The idea of a presiding Bishop was enough to whip us into shape, and we waited for him as the clock ticked way past the suggested start time of 6 p.m., though we didn’t mind. Once the Bishop did arrive, he was jocular and seemed unfazed by the gorgeously made-up Dia celebrators who the ladies implied would be upsetting for him. The Bishop made his way through the crowd, shaking hands, giving blessings, laughing and smiling as he clambered up some stairs to speak to us from a slightly elevated position.
I put myself squarely in the spiritual-but-not-religious category, yet the Bishop’s words were a balm to my ragged soul. We’d lost a beloved family member months before, amid much illness and depression, and our family was still reeling from the pain of this patriarch’s passing. As sometimes happens, the family seemed to dissolve into a fragmented version of what it once was, as pain exhibited itself as anger and feelings were hurt, some beyond repair.
The night in Hornitos continued to veil us like a Spanish mantilla for mourning, and I let the Bishop’s words transport me to a contemplative and peaceful place inside myself. My photographer friends left the plaza to rejoin the previously perched tripods up in the cemetery, while my little family and a few others among us decided to walk with the crowd, in procession with candles, to the place where the dead were waiting for the living to walk among them.
The Bishop had reset the tone of the evening, and as he fell silent, so did the crowd. We began to walk slowly out of the plaza and up the street. No one rushed. Old and young, all nations, under the stars and by the light of fire, we moved through old Hornitos as a river of people with a common goal. I walked, concentrating on a candle, thinking of those who’ve left us recently and long ago.
It was a blessing, to be so deeply in one’s thoughts and in such community with others, mostly strangers, as well. To have time to concentrate on loss, to dwell on forgiveness and prayer, to be able to think of the dead while clearly living, and to for once let go of the “it’s okay, I’m fine” of it all… was a gift I didn’t expect.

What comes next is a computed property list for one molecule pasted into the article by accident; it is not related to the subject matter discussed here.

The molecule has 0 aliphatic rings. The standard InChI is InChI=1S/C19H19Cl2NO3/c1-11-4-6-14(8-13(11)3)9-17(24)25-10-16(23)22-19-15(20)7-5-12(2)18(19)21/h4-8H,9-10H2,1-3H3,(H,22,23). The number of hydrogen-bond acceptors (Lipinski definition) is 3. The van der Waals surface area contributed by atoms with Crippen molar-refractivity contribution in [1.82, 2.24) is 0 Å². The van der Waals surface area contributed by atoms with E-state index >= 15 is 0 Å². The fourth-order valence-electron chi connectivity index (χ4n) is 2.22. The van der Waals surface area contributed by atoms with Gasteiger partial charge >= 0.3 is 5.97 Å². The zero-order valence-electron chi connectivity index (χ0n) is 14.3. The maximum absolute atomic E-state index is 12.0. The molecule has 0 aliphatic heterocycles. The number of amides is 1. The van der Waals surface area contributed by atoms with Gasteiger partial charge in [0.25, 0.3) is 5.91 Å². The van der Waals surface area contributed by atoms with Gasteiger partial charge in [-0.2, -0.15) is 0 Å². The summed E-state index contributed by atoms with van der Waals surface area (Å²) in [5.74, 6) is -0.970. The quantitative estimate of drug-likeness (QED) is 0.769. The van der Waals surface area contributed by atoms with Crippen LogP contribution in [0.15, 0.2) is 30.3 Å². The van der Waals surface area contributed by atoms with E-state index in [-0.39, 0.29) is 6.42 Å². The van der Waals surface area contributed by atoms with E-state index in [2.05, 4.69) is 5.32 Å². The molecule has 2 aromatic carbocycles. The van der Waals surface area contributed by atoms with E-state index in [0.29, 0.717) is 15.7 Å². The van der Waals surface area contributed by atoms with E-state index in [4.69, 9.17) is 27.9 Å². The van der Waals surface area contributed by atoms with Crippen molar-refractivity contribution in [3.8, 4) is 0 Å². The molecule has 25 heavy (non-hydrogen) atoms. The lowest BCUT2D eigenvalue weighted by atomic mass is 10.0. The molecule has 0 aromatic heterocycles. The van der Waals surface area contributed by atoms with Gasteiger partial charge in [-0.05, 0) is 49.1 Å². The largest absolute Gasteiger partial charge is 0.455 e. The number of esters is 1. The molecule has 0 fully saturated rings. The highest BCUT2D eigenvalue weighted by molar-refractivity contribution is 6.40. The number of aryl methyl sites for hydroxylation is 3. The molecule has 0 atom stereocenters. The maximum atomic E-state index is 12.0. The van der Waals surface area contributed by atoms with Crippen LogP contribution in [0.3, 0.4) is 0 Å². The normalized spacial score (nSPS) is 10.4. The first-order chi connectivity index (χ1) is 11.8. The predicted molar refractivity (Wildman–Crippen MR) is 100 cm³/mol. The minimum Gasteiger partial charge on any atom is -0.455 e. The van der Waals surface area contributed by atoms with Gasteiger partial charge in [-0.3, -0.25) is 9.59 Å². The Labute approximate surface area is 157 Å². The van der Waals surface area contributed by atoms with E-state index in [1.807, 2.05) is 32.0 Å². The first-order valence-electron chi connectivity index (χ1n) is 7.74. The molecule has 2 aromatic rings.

My breath caught as the light from a hundred candles crested the hill ahead of us: the river of light had reached the cemetery and yet the river continued to flow upward as more and more people gathered, culminating in a final prayer led by the Bishop.
Now the mood lifted, as though the river of light had cleansed us communally of some suffering. While the pleasant, slightly spacey feeling brought about by the slow procession remained for a day or so, it was time to head back down into town for a donation-only Mexican dinner that was truly delicious.
The drive back from Hornitos that night was long, and it’s pitch-black darkness for most of the way. Still, the memory of our loved ones, the celebration of their lives and honoring of their passage, together with the memory of the processional glow, was enough to light the path I wanted to travel for some time.
Day of the Dead Candle Lighting and Procession takes place this year in Hornitos on Sunday, Nov. 2. Meet in the Plaza at 5:30 and be prepared to wait as the procession is said to start at 6 p.m. but is not necessarily prompt. Wear comfy shoes and bring a sweater just like your mama taught you.
Bring snacks and water and a few bucks to spread around to the non profit organizations that sell t-shirts and offer food and candles. The way to the cemetery is lit by luminarias and is quite spectacular. An art gallery exhibit is set up in the old Pacific Saloon just for the Day of the Dead. Join the town after the procession for refreshments in the Golden Stag Hall.
Drive home safely and watch out for knuckleheads!